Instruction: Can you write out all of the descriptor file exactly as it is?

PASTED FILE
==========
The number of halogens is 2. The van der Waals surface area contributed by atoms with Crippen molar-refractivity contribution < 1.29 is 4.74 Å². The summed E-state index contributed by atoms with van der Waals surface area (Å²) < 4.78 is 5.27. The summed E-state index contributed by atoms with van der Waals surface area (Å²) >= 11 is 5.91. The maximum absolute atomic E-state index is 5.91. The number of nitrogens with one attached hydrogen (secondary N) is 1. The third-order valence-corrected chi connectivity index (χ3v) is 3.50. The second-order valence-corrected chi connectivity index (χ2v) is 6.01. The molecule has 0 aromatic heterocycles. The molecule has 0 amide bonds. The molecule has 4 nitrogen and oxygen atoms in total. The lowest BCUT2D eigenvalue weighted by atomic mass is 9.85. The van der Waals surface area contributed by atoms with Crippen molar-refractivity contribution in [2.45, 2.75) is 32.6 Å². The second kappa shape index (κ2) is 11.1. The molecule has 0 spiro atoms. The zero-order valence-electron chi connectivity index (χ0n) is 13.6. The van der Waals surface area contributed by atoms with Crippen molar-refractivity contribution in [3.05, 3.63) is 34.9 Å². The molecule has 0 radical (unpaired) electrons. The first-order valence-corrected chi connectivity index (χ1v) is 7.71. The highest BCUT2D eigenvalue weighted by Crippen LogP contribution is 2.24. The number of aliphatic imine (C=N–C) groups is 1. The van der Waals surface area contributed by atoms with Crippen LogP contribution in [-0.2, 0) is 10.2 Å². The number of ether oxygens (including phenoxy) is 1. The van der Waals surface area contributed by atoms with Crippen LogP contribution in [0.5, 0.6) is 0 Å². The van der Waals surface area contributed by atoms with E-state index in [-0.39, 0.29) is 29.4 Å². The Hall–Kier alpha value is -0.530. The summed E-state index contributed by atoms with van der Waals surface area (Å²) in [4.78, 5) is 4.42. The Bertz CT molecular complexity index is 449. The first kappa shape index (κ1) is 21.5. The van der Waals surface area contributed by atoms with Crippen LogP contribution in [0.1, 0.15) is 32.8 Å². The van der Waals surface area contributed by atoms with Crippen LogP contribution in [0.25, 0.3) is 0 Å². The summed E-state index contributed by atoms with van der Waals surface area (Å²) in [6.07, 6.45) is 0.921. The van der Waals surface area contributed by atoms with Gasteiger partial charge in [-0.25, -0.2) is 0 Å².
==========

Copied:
The number of halogens is 2. The van der Waals surface area contributed by atoms with Crippen molar-refractivity contribution < 1.29 is 4.74 Å². The summed E-state index contributed by atoms with van der Waals surface area (Å²) < 4.78 is 5.27. The summed E-state index contributed by atoms with van der Waals surface area (Å²) >= 11 is 5.91. The maximum absolute atomic E-state index is 5.91. The number of nitrogens with one attached hydrogen (secondary N) is 1. The third-order valence-corrected chi connectivity index (χ3v) is 3.50. The second-order valence-corrected chi connectivity index (χ2v) is 6.01. The molecule has 0 aromatic heterocycles. The molecule has 0 amide bonds. The molecule has 4 nitrogen and oxygen atoms in total. The lowest BCUT2D eigenvalue weighted by atomic mass is 9.85. The van der Waals surface area contributed by atoms with Crippen molar-refractivity contribution in [2.45, 2.75) is 32.6 Å². The second kappa shape index (κ2) is 11.1. The molecule has 0 spiro atoms. The zero-order valence-electron chi connectivity index (χ0n) is 13.6. The van der Waals surface area contributed by atoms with Crippen molar-refractivity contribution in [3.05, 3.63) is 34.9 Å². The molecule has 0 radical (unpaired) electrons. The first-order valence-corrected chi connectivity index (χ1v) is 7.71. The highest BCUT2D eigenvalue weighted by Crippen LogP contribution is 2.24. The number of aliphatic imine (C=N–C) groups is 1. The van der Waals surface area contributed by atoms with Crippen LogP contribution in [-0.2, 0) is 10.2 Å². The number of ether oxygens (including phenoxy) is 1. The van der Waals surface area contributed by atoms with Crippen LogP contribution in [0.5, 0.6) is 0 Å². The van der Waals surface area contributed by atoms with E-state index in [-0.39, 0.29) is 29.4 Å². The Hall–Kier alpha value is -0.530. The summed E-state index contributed by atoms with van der Waals surface area (Å²) in [4.78, 5) is 4.42. The Bertz CT molecular complexity index is 449. The first kappa shape index (κ1) is 21.5. The van der Waals surface area contributed by atoms with Crippen LogP contribution in [0.1, 0.15) is 32.8 Å². The van der Waals surface area contributed by atoms with Crippen LogP contribution in [0.25, 0.3) is 0 Å². The summed E-state index contributed by atoms with van der Waals surface area (Å²) in [6.07, 6.45) is 0.921. The van der Waals surface area contributed by atoms with Gasteiger partial charge in [-0.25, -0.2) is 0 Å².